# Acceleration of masses over a pulley

If two masses are connected by a string that passes over a massless, frictionless pulley as shown in the two examples below, is it necessary that they must have the same velocity and acceleration? If not, wouldn’t the string break since it is inextensible?  • Why do you doubt that this is correct? – sammy gerbil Nov 25 '17 at 0:22
• @sammygerbil because in SO many cases they're assumed to NOT have the same acceleration and that really confuses me because in those cases we find out the accelerations of the two objects seperately , but in some cases we consider that they have the same acceleration even though in both the cases both tge objects are connected over the same string – Aditi Nov 25 '17 at 3:23
• Can you give an example of what you mean? ie a situation in which the accelerations are assumed not be the same? Are these cases in which the objects are connected by a string? Or are you referring to cases like the block on the wedge in your other question? – sammy gerbil Nov 25 '17 at 10:58
• @sammygerbil yes I can . For example there was one question where a monkey of $10$ kg wt.held on to one side of a string passing over a pulley while exerting a force of $80N$ on the string and on the other end was a $5$ kg block. However the monkey and the block had different accelerations – Aditi Nov 25 '17 at 11:34
• That could happen if the monkey allows the string to slip through its hands. But if two masses (or a mass and the monkey) are fixed to the string then the distance between them cannot change (assuming the string is inextensible - and does not break!) so their speeds and accelerations must be the same also. – sammy gerbil Nov 25 '17 at 16:05

Yes, in these types of problems, you assume that the two masses move with the same velocity and acceleration since the string is considered inextensible.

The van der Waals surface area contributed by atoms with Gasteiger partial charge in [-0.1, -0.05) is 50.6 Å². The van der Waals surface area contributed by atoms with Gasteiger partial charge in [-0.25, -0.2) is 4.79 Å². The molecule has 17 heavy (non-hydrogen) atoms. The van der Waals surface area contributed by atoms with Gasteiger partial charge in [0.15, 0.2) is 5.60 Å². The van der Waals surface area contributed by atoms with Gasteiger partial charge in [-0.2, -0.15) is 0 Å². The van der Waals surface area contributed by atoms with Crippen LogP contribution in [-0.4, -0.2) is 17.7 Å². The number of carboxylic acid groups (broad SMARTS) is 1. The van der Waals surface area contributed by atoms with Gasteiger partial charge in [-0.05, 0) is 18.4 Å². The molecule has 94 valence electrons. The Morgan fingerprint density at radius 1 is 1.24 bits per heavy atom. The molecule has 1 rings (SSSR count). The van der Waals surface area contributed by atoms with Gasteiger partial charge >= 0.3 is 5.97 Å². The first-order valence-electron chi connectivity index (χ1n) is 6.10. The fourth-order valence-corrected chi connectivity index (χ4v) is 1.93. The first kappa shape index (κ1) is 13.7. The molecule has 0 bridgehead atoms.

In the two diagrams you have provided, the masses are connected to the string at fixed points - in these cases the ends, but they could be connected to fixed point along the string. The string is usually defined to be inextensible so the distance between any two fixed points on it is constant. It follows from this that the magnitude (but not the direction) of the speed and acceleration of those points along the string must be the same at all times.

There is an assumption here : that the string moves along a fixed path on each side of the pulley. Every point on it follows the same path as the string moves. Even if the string twists in different directions between several pulleys, its path is effectively one-dimensional (1D). If we unwound the string and laid it in a straight line this would not change the speed which each point on it has in 3D space.

As a counter-example, if the hanging masses swing like pendulums as they move up and down, then their speeds and accelerations will be different, even though they remain a fixed distance apart when measured along the string. Their speed and acceleration along the string would be equal, but their speed and acceleration perpendicular to the string would not necessarily be equal.

The assumption also means that the string must remain taut. It does not become slack. We are also assuming that the string does not break. In another example you give (monkey on a rope) the monkey can climb up or down along the rope. It is not attached at a fixed point. So the distance measured along the rope between the monkey and the hanging weight can change. It follows that in this situation their speeds and accelerations can be different.

If the monkey and hanging block have the same weight, and the monkey is not moving along the rope, then the monkey must exert a force equal to its own weight $W$ on the rope, and the rope must exert the same force on the monkey to keep it from falling.

If the monkey starts climbing up it must exert a force greater than $W$ on the rope. If the monkey climbs or slides down it will exert a force less than $W$ on the rope.

• Thank you very much for putting so much of effort for answering my question and I really apologize if I’ve annoyed you by now , but here is a link to the original question that I was confused about. Please see if you can have a try at it : physics.stackexchange.com/questions/370865/…. – Aditi Nov 26 '17 at 3:07